Friday, January 27, 2006


There's just been an interesting little meeting on Radio 4's Today featuring Steve Redmond of the BPI, talking about the first court victories against filesharers.

two people who refused to settle with the BPI have been ordered to pay by a civil court. It's interesting that although the BPI want us to think of filesharing as a crime, they chose to take the easier route of a civil action rather than calling for a criminal prosecution, isn't it? One of the guys - who has to pay £1,500 straight away and will have to pay more in the future - is a postman with two kids; he didn't share a single file but is being held to account for the alleged actions of his kids. Still, we're sure he accepts that with Madonna having two London town houses to furnish now, and Coldplay only scraping thirty-odd million last year, these people need his money more than he does. And he lives in Brighton, so after the BPi has taken all his money, he can always eat fish, can't he?

Anyway, Redmond - who appears to get quite a buzz from leeching cash from poorer families - was on to talk about their famous victory. And let's not take it away from the BPI, they have conclusively proved that a cartel comprising four multinational corporations can, indeed, afford better legal representation than a postman from East Sussex; that's a landmark to note.

What was interesting was that Redmond parrotted the IFPI line from earlier this week that filesharing was being "contained" - we really don't recall this being an RIAA aim when it set out to start suing people that it merely wanted to "contain" filesharing; this attempt to disguise an admission of failure of their unpopular legal action strategy to turn the tide at all is fascinating; almost as if the record companies are starting to realise that they're not being harmed by filesharing in any significant manner. Because if they were, why would they be implicitly accepting the existence of millions of files swooshing about all over the place?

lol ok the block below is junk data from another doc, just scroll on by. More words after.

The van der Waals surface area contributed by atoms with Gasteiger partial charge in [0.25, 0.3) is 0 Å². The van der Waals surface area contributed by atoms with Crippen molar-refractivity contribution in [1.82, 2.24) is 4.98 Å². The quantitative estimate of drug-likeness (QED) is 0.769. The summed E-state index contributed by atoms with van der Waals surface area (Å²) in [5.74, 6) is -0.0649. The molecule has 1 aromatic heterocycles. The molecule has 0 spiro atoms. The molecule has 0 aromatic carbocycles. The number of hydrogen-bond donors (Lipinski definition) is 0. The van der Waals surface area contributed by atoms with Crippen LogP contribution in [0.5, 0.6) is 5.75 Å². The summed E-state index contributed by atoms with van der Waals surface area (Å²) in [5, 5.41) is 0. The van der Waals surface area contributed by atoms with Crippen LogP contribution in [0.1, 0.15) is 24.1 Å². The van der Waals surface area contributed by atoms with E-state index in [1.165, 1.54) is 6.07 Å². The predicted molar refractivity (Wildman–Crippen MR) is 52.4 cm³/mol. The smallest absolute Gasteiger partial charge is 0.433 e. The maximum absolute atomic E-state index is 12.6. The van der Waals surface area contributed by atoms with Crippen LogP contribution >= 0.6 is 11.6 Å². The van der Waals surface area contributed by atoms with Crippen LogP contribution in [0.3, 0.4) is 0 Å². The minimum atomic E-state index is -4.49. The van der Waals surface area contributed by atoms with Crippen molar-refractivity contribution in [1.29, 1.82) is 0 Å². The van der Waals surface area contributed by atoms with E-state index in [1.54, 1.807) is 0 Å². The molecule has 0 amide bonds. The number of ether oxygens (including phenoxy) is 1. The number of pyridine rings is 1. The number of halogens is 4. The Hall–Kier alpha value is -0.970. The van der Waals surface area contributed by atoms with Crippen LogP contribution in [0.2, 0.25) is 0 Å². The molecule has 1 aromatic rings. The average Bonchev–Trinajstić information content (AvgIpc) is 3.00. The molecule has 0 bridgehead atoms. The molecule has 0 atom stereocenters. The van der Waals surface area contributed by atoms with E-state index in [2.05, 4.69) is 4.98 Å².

If, for example, a shop was being hit by shoplifters, and they spent tens of thousands on security cameras and guards, you wouldn't expect to hear the manager saying "well, we still can't keep the Viscount biscuits on the shelves, and the booze aisle still gets stripped bare as soon as the teachers from the school opposite come in, but we're happy we've contained the problem." They'd actually be more likely to view their security as having flopped, sack the guards and either upgrade the cameras or try something different. In effect, all this talk of a problem "contained" by the BPI-RIAA-IFPI is a tacit admission that, actually, filesharing isn't like stealing physical items in any way, shape or form.

The other curious shift in position came when Redmond was asked about the Arctic Monkeys who, famously, used the internets to give away music for free and then had the biggest selling debut album in all of time and space. Naturally, this very simple working example of the flaw of the BPI line (the album is selling massively because, not despite the music having been available for free on the internent) was something Redmond was keen to sidestep, so instead he fell back on that old favourite of the Thatcherite, choice.

The Monkeys had chosen to put their music online for free, he explained, and the BPI wanted to ensure that it was always the artists and labels' choice to put the music online for free, if that was what they chose to do. Which sounds reasonable, but can this be the same record industry who explained a while back they had no choice but to pour millions into closing down filesharing networks because it would be fatal if people came to believe the internet was a place where music was available for free. Now, it seems, they've come to terms with the idea that the internet is a place where you can get music for free. Another one of the planks for the legal campaign appears to have gone, then.